It’s often hard to tell if David Fitzsimmons is being serious or being silly. Asked to describe the talk he’ll give on Wednesday (12/7) at Academy Village, the Arizona Daily Star’s popular editorial cartoonist replied: “Pedantic drivel cloaked in nonsense dancing around politics, religion and life and death.”
But his “dancing” humor often sugar-coats a serious message that might be missed if delivered in any other way.
His cartoons have become a habit with thousands of Tucsonans whose morning routine isn’t complete until they see what Fitzsimmons has to say on the Star’s editorial page. Fitz, as he often refers to himself, has also developed a successful second career as a standup comic who tosses out zingers and quick sketch cartoons and caricatures.
His Academy Village talk, free and open to the public, will begin at 3:30 p.m. Wednesday in the Great Room of the Arizona Senior Academy, adjacent to the Community Center at Academy Village, an active-adult community located off Old Spanish Trail six miles southeast of Saguaro National Park East.
Known as the “Fastest draw west of the Potomac,” Fitz has opened for PBS’s Mark Russell and has performed his “exceedingly silly” chalk talks in every conference meeting room, theater, school and clubhouse west of the San Pedro. No one in the audience is safe.
“My presentations mix scholarship with nonsense,” he says. “I talk about you, the audience, my life history, the history of social commentary art, humor theory and the value of free expression.”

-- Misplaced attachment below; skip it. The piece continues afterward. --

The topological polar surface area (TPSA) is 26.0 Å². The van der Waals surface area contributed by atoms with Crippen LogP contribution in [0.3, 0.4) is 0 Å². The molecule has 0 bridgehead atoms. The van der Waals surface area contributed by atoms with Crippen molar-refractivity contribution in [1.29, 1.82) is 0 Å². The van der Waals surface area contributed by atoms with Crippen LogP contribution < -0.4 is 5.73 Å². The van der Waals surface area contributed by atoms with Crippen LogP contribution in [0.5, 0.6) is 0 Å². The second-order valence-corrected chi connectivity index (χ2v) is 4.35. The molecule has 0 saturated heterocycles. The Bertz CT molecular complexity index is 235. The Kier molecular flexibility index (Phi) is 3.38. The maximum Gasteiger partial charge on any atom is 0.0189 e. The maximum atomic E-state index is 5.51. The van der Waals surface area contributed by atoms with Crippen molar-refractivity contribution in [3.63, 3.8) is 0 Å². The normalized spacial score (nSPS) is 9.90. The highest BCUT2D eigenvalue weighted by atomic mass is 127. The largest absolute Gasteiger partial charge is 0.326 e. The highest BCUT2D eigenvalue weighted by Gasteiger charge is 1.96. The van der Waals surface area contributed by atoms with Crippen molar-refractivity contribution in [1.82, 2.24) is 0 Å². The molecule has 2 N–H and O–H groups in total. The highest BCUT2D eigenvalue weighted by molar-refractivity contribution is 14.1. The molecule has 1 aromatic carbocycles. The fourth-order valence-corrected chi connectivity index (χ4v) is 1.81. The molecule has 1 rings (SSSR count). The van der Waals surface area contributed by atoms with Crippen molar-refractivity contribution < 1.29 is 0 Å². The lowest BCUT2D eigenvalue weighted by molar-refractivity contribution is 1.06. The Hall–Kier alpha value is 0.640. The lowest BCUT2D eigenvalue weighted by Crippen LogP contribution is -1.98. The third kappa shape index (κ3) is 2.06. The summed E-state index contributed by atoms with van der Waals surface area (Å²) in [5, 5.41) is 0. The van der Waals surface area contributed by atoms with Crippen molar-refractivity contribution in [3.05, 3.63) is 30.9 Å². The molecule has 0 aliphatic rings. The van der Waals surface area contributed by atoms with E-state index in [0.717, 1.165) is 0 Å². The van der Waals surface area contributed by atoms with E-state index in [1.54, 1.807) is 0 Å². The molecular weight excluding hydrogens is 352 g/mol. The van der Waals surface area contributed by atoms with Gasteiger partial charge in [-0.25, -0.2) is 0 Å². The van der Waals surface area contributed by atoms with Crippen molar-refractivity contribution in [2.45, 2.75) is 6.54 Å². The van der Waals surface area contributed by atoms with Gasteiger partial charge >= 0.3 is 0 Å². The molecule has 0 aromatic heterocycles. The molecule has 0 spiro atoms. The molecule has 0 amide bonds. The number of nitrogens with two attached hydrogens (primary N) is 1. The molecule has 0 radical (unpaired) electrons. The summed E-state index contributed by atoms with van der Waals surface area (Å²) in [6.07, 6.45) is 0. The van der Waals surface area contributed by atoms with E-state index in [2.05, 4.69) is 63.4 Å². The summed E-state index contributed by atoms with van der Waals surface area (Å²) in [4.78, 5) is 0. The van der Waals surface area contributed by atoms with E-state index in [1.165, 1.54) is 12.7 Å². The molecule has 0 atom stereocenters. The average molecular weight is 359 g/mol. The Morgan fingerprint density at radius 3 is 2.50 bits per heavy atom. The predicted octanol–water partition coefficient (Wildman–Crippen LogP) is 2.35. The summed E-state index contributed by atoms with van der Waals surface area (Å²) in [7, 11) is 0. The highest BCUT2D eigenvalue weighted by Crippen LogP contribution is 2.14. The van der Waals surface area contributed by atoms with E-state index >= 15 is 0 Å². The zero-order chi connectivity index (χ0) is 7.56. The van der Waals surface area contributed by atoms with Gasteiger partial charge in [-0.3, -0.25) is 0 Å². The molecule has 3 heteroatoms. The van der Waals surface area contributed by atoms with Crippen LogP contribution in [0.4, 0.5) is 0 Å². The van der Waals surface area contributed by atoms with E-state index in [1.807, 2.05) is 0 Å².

Still, he’s not about to quit his day job. His cartoons are syndicated to over 700 news outlets. He has been reprinted in The Washington Post, The Denver Post, The Los Angeles Times, the European press, The International Herald Tribune, the International edition of Newsweek and China Daily. A Pulitzer Finalist in 1988, his award-winning cartoons have drawn fire and praise, he likes to say, “since Geronimo was a paperboy way back in 1986.”
After graduating from the University of Arizona he freelanced and then landed a mapmaking gig at The Daily Oklahoman in Oklahoma City. He then step-stoned his way to The Virginian Pilot-Ledger Star where he was an illustrator and graphic designer. He left that paper to take a job drawing editorial cartoons for The Daily Press in Newport News, Va., and he’s been at it ever since.
“I love drawing cartoons,” he cheerfully insists, “even after 5,000 daily editorial cartoons I still like the daily challenge to fill in the blank with a strong, memorable comment scrawled in ink.” He feels he’s succeeded when a reader enshrines one of his cartoons on a refrigerator “because it struck a nerve.”